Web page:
“Some teachers look at them as nursery children, never wanting to give them tough academic content thinking they are still young. They forget that the higher classes demand that they do more hence the need for preparation. They also forget that inasmuch as these children are young, their level of understanding is high, therefore, babying them does not help their mind grow,” she says.
Not for the interviews
However, Knight Natamba Nkahebwa, the headmistress of Lorencia Junior School, has a different narrative to the story saying she does not expect a child going to Primary One to sit for an interview.
“At Lorencia, we believe this child has only been trained to play, associate as well as know how to live in society. Therefore, they are supposed to be introduced to reading and writing in P1,” she says. Nkahebwa expects this child to be empty who only went to school because the parents were not at home at this early stage. She also expects this child to be enrolled into Primary One at six years and the real learning would begin then.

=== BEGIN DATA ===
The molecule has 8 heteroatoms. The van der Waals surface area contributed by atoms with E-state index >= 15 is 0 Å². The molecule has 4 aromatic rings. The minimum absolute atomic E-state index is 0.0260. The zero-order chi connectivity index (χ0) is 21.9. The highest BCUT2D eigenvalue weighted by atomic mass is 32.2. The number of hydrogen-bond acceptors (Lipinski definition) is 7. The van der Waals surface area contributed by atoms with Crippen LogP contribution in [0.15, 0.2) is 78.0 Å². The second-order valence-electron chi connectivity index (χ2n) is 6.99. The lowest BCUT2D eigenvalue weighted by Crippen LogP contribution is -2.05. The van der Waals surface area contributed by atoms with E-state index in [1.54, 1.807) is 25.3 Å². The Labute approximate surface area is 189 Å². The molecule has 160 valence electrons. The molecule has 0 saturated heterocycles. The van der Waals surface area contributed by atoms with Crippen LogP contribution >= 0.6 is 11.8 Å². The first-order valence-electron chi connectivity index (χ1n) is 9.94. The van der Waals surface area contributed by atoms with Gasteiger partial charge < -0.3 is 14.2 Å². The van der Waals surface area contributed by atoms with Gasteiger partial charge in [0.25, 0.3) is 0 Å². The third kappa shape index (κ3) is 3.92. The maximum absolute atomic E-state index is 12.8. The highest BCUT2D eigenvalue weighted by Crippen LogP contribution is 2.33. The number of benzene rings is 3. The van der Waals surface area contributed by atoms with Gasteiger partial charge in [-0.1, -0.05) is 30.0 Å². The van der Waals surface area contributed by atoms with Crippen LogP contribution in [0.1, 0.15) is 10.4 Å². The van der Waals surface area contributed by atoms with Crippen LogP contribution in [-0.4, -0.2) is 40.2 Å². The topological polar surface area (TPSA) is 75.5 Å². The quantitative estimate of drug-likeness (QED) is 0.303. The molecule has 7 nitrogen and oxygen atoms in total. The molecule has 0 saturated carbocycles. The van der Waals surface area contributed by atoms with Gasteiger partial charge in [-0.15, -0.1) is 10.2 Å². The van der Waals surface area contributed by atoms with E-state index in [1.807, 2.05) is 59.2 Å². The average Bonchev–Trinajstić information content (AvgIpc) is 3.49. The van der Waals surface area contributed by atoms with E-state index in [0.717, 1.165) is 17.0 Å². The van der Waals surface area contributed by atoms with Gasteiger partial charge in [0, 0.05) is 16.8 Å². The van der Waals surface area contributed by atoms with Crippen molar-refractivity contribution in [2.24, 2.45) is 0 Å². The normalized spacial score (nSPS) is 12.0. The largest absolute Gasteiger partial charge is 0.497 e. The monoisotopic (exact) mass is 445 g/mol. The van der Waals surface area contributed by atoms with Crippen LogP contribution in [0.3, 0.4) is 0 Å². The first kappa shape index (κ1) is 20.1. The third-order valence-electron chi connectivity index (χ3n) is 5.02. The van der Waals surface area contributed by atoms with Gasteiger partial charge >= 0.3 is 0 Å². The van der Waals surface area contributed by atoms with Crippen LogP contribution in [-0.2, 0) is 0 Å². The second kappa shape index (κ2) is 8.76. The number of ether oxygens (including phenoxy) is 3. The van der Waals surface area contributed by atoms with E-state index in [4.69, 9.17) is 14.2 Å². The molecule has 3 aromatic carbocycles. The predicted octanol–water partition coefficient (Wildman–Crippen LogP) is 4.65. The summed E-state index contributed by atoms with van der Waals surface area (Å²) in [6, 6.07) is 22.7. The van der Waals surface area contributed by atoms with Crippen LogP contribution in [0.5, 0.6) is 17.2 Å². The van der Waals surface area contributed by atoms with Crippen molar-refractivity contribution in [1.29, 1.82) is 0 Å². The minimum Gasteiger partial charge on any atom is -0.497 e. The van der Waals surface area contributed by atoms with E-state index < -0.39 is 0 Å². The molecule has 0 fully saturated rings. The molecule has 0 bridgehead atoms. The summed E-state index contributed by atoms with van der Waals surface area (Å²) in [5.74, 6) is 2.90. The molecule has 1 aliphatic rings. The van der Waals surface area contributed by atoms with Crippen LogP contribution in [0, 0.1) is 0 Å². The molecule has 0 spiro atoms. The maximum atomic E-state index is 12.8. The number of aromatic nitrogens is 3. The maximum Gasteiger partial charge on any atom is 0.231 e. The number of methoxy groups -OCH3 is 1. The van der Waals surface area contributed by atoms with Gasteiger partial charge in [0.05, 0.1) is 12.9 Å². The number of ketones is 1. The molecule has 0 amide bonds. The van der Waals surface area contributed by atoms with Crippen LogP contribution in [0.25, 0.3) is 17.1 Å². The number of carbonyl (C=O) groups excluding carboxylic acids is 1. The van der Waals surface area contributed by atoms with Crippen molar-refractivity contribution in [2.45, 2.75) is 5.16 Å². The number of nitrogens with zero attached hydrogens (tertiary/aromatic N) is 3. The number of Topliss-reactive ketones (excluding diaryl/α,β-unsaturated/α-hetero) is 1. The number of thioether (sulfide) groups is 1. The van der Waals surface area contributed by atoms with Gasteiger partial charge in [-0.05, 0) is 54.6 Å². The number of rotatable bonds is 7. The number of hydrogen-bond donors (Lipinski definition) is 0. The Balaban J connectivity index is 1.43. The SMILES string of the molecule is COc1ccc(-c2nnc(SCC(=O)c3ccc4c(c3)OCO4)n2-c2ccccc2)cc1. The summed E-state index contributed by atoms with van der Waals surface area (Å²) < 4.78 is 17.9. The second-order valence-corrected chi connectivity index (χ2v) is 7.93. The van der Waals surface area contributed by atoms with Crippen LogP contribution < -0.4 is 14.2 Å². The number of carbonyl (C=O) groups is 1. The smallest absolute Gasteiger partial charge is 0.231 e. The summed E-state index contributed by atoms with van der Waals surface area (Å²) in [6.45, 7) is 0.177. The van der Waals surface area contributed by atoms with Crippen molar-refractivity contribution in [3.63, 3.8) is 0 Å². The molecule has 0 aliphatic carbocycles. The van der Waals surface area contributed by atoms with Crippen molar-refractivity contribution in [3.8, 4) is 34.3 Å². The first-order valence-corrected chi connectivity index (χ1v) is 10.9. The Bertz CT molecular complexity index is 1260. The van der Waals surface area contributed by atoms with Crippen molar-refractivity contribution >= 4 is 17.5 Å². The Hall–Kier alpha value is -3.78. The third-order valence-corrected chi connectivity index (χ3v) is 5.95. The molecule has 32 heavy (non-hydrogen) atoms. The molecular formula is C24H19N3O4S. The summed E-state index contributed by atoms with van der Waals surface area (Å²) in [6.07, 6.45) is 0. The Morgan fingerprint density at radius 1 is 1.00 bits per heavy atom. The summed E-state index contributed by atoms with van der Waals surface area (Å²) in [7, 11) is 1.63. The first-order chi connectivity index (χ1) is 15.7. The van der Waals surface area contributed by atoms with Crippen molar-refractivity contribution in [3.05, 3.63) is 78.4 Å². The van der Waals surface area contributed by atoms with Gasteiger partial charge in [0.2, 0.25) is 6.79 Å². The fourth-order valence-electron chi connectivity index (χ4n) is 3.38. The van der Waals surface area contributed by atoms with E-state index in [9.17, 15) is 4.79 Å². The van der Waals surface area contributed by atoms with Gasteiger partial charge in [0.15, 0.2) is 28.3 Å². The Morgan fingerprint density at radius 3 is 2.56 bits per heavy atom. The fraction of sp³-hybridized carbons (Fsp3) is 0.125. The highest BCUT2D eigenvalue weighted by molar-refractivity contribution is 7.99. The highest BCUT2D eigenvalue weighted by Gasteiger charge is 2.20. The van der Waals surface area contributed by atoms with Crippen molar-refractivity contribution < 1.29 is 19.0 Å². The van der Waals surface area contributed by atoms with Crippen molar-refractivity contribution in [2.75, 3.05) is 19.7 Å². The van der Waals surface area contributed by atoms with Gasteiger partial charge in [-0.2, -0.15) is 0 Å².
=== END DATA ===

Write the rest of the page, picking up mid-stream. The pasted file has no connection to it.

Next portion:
However, she says kindergarten schools teach them using wrong methods, for instance, some teach them how to read yet they are not ready for it at that stage.
“Reading is learned in every individual but these children are simply pushed into it. Additionally, readiness to read is at different stages. Even when the child is six years, their reading ability may not be that developed as the next child yet even then, that is not reason for this child not to be enrolled in Primary One. That should not frustrate parents, rather, they should look for a school that can accommodate their child,” she says.